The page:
The Auckland Bioengineering Institute at the University of Auckland has received a $15mil grant to develop build towards a complete digital model of the human body, in particular the various organs that keep us alive. Virtual or digital models of these organs have been developed over time, but the complex interactions between the organs also needs to be well understood, not just from a biology perspective but also chemical and physical as well. By building more detailed and accurate models, researchers may be able to better rely on virtual models rather than having to run experiments on live organs, greatly increasing the speed at which the research can be conducted in the initial phases.
Read more here: https://www.nzherald.co.nz/nz/15m-mega-project-aims-to-create-virtual-humans/2EFAU6L7INU3RY4R6EUJ5SEVGA/
Our Iraoho-Analyst Olivia Ogilvie has a look at one of the rising trends in scientific innovation and commercialisation.
Cellular agriculture (cell-ag) is an alternative biotechnology-based production method for agriculture products such as foods, flavours, and materials. It differs from traditional methods because it harnesses the power of individual cells, whereas conventional agriculture uses living animals. Notably, cellular agriculture products are distinct from plant-based alternatives because they are (theoretically) compositionally and functionally identical to animal-derived products. There are two types of cellular agriculture, acellular agriculture and cell-based agriculture; both involve the cultivation or culture of cells using cell-culture technology.
Acellular agriculture involves producing nonliving molecules like proteins, fats, and flavour compounds. These are isolated and subsequently used to make products such as leather, milk, and eggs. Acellular agriculture uses recombinant expression, which involves engineering then growing bacteria or yeast cells. In contrast, cell-based agriculture grows and isolates living animal cells, which are used to produce meat and seafood products (Figure 1) known as cultivated or cultured meat. Compared to acellular agriculture, cell-based products use tissue culture methods to grow mammalian cells like cow, sheep, deer and fish. Both recombinant expression and tissue culture are established techniques used to produce medicines; their application to food is more novel.
Figure 1. Basic comparison of the process used to produce cultured meat versus conventional meat (source: WhatIsCultivatedMeat.com under CC BY 4.0 license).
Multiple factors are motivating the commercialisation of cell-ag technology. First and foremost, cellular agriculture is an alternative strategy to increase the global production of animal-derived food products. Food consumption is anticipated to increase by 70% over the next 30 years (FAO, 2018), presenting a significant challenge on food supply. The agricultural industry’s negative impact on the environment is also often criticised. Cell-ag products arguably possess a lower environmental footprint, although this depends on the energy source used to power a cell-ag plant and the production method’s efficiency. Other potential environmental benefits include decreasing land-use (allowing rewilding/regeneration of native bush), reducing the reliance on intensive farming practices, and decreasing anthropogenic greenhouse gas emissions. Notably, these potential environmental benefits will only eventuate if unsustainable farming practices improve due to cell-ag.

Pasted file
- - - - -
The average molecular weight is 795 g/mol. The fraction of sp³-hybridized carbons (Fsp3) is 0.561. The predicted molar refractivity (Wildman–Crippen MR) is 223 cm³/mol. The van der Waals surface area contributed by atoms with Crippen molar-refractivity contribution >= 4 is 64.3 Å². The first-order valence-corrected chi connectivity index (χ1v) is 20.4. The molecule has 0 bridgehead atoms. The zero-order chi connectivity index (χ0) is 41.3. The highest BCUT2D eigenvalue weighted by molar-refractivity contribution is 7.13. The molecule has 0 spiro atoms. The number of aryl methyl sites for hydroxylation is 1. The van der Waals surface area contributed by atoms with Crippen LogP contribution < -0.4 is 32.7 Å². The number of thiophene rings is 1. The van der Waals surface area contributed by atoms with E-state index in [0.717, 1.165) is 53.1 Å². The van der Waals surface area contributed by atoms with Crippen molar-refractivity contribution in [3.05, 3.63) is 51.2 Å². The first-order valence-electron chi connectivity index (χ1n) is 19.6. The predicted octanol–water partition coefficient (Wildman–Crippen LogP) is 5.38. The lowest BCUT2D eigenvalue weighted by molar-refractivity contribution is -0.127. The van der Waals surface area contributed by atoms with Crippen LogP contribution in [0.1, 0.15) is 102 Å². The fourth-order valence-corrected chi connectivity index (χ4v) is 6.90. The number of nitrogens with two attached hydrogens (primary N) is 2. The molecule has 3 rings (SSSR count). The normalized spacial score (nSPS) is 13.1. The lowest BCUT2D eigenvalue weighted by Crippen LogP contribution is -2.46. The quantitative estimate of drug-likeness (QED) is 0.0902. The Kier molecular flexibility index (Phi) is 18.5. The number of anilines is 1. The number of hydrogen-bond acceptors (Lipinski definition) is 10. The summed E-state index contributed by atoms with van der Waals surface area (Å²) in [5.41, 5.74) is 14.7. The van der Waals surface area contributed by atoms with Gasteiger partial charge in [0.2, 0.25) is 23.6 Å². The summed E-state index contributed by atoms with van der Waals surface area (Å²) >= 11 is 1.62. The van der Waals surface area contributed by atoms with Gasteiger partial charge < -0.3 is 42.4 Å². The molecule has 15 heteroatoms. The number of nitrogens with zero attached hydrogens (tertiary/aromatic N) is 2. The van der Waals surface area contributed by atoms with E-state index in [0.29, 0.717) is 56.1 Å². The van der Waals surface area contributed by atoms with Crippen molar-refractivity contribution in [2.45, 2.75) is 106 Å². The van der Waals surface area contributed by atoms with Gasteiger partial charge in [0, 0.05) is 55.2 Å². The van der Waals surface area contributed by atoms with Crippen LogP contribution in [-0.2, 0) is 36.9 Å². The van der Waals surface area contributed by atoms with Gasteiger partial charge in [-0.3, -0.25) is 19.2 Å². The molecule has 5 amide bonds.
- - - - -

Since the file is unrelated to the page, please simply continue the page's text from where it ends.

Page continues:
Currently, there are around 80 startups worldwide commercialising cell-ag technology, most of which are based in North America. Other hubs include Israel, Singapore, and the Netherlands. These startups are pursuing massive markets (beef alone is USD$1323.92 billion) and attracting VC funding (USD$1B to date). These companies must overcome many technical, market, regulatory, and societal challenges to reach full commercialisation, but VC backed startups are making significant progress on all fronts.
Acellular products are closer to commercialisation than cultivated meat products because they face lower technical and regulatory challenges. Several companies are working in the acellular space, one of which is Perfect Day Foods. They produce milk proteins, selling them B2B to food manufacturers, taking advantage of the massive milk powder market. They obtained FDA regulatory approval (GRAS status) in Q2 2020 to sell their products, and then closed a USD$300M Series C round led by the Canadian Pension Plan, a notably large institutional investor who contributed $160M. You can buy ice cream containing their acellular milk from Brave Robot in select US stores for around NZD$15 for 413 mLs (targeting a premium price point). They recently announced their ice cream would be available in over 5000 stores in North America, hinting that they are close to industrial-scale commercialisation. Another interesting acellular-ag company is Geltor, who produce high-purity gelatin and collagen, again selling B2B specifically to beauty, nutrition, and food companies. They closed a USD$91M Series B round in Q3 2020 and have reportedly secured multiple long-term contracts with large collagen companies such as Gelita.
The majority of cell-ag start-ups are in the cultivated meat market segment. This is divided into companies producing cultivated meat for consumers (B2C), and companies producing technology or ingredients to grow cultivated meat (B2B). The B2-cell-agB business model is the newest class of cell-ag startups emerging in the past year; they are targeting cell-based and acellular companies that need novel technical solutions. Examples include companies producing cell-ag bioreactors like Opsin and cellulaREvolution, and companies producing media ingredients such as Sophie’s Bionutrients and Future Fields.
There are a number of interesting cell-based B2C companies; some examples of their products are shown in Figure 2. One example is Blue Nalu, who make cultivated seafood from yellowtail, red snapper, and tuna, among other species. They plan to operate B2C, but their products aren’t currently available to the general public. Their most recent funding round was $60M in debt financing in Q1 2021. An interesting recent article however has concluded that cultured seafood is unlikely to have the desired positive conservation benefits. Mosa Meat is a Netherlands-based B2C cultivated meat company focussing on producing beef products. The company is run by Prof. Mark Post, the first person to make a cultured meat burger. They recently closed a USD$85M Series B round.